Diabetes and urologic diseases are very common health problems that markedly increase in prevalence and incidence with advancing age (1–3). Diabetes is associated with an earlier onset and increased severity of urologic diseases, resulting in costly and debilitating urologic complications. Urologic complications, including bladder dysfunction, sexual and erectile dysfunction, as well as urinary tract infections (UTIs), have a profound effect on the quality of life of men and women with diabetes. This review presents a comprehensive overview of the current understanding of clinical and basic research on urologic complications of diabetes and recommendations for future directions for research and clinical care.
Over 50% of men and women with diabetes have bladder dysfunction (4,5). Current understanding of bladder dysfunction reflects a progressive condition encompassing a broad spectrum of lower urinary tract symptoms including urinary urgency, frequency, nocturia, and incontinence. Previously, the dysfunction has been classically described as diminished bladder sensation, poor contractility, and increased postvoid residual urine, termed bladder cystopathy (6). However, bladder cystopathy most likely represents end-stage bladder failure with symptoms of infrequent voiding, difficulty initiating voiding, and postvoid fullness and is relatively uncommon.
A number of clinical studies in men and women with diabetes have reported bladder instability or hypersensitivity as the most frequent finding, ranging from 39–61% of subjects (5,7). Diminished bladder contractility or sensation has been found less often (5), and an acontractile bladder appears to be quite uncommon.
Bladder dysfunction in women
In women, urinary incontinence is estimated to affect nearly 50% of middle aged and older women, leading to significant distress, limitations in daily functioning, and poorer quality of life (8,9). Diabetes has been identified as an important independent risk factor for incontinence in several large observational studies, including the Nurses’ Health Study, and is associated with 30–100% increased risk (9–12). This suggests that interventions that prevent or delay onset of diabetes may also prevent urinary incontinence.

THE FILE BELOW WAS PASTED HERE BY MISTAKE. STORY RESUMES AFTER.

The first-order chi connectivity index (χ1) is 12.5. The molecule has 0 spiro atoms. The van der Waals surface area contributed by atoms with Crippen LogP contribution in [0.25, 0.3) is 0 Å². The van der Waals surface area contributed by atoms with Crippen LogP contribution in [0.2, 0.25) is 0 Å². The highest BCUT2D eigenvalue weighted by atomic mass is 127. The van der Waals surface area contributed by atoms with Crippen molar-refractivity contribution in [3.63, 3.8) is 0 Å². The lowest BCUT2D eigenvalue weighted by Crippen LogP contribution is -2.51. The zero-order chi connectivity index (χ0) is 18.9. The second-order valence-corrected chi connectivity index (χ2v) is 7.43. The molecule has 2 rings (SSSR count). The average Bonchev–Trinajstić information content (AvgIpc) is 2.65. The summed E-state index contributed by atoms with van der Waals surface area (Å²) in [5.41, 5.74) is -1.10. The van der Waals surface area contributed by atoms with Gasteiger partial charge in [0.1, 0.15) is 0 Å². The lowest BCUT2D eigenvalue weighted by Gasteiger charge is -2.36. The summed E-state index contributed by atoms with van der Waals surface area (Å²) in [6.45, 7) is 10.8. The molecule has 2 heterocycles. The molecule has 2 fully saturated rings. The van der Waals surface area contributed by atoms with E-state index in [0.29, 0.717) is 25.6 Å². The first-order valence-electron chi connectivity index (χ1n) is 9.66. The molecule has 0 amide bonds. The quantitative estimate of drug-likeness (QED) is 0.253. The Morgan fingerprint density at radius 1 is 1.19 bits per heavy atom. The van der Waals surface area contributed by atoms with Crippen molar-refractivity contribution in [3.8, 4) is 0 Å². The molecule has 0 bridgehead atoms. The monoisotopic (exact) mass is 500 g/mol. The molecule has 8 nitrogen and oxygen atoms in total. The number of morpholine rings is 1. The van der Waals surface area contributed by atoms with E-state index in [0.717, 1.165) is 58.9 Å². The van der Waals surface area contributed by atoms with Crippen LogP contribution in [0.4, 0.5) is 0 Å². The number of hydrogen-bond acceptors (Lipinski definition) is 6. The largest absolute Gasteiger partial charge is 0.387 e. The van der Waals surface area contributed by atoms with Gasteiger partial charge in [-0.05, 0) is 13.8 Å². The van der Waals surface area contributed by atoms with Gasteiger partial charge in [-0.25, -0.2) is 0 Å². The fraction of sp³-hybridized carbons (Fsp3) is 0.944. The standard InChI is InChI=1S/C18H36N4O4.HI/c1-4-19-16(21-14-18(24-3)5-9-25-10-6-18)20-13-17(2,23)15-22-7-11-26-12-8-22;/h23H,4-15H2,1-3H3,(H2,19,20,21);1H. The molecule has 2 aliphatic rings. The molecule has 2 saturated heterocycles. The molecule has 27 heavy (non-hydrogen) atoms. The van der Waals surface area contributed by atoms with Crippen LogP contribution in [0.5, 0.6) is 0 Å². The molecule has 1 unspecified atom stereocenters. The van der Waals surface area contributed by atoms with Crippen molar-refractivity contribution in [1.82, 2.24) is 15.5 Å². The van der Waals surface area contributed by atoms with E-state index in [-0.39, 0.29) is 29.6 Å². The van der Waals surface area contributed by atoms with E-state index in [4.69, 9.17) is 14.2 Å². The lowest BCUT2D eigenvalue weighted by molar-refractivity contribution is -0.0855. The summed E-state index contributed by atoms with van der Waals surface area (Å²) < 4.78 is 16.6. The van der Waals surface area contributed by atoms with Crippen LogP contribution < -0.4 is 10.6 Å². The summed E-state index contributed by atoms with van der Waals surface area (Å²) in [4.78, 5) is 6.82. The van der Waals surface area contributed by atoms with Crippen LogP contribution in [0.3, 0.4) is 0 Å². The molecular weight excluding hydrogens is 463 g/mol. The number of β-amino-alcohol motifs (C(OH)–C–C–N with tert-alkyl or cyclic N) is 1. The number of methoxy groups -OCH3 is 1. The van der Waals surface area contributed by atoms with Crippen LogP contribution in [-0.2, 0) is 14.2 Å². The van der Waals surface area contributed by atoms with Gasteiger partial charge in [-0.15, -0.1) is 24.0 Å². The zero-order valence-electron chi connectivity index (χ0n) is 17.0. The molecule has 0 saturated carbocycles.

The Diabetes Prevention Program (DPP) randomized trial demonstrated that an intensive lifestyle intervention involving weight loss and exercise reduced the incidence of diabetes among women with impaired glucose tolerance (IGT) (13). Prevalence of weekly stress incontinence was also substantially decreased by the DPP intensive lifestyle intervention. Metformin had no effect on incontinence (14). Weight loss, as has been shown in other studies among women without IGT (15), was the most likely mechanism for the effect of the lifestyle intervention on stress incontinence. Differential diabetes incidence among the treatment groups appeared to play almost no mediating role. Importantly, reducing incontinence may be a powerful motivator for women with IGT to choose lifestyle modification to prevent diabetes. The DPP-Outcomes Study, a follow-up study of the DPP cohort, will examine longer-term effects of the intervention on incontinence.
Obesity is a significant and important risk factor for incontinence and type 2 diabetes. The Action for Health in Diabetes (Look AHEAD) is an ongoing randomized trial examining the effects of interventions designed to produce sustained weight loss on cardiovascular events in 5,145 obese and overweight participants ages 45–75 with type 2 diabetes. An ancillary study will evaluate incontinence annually throughout the trial and postintervention follow-up. The Look AHEAD study offers a unique opportunity to determine whether intentional weight loss also decreases incidence or severity of incontinence and the degree to which this may be mediated by effects on diabetes severity. Additionally, oversampling of racial/ethnic groups at elevated risk of diabetes will help to elucidate differential incontinence patterns observed in earlier studies (11).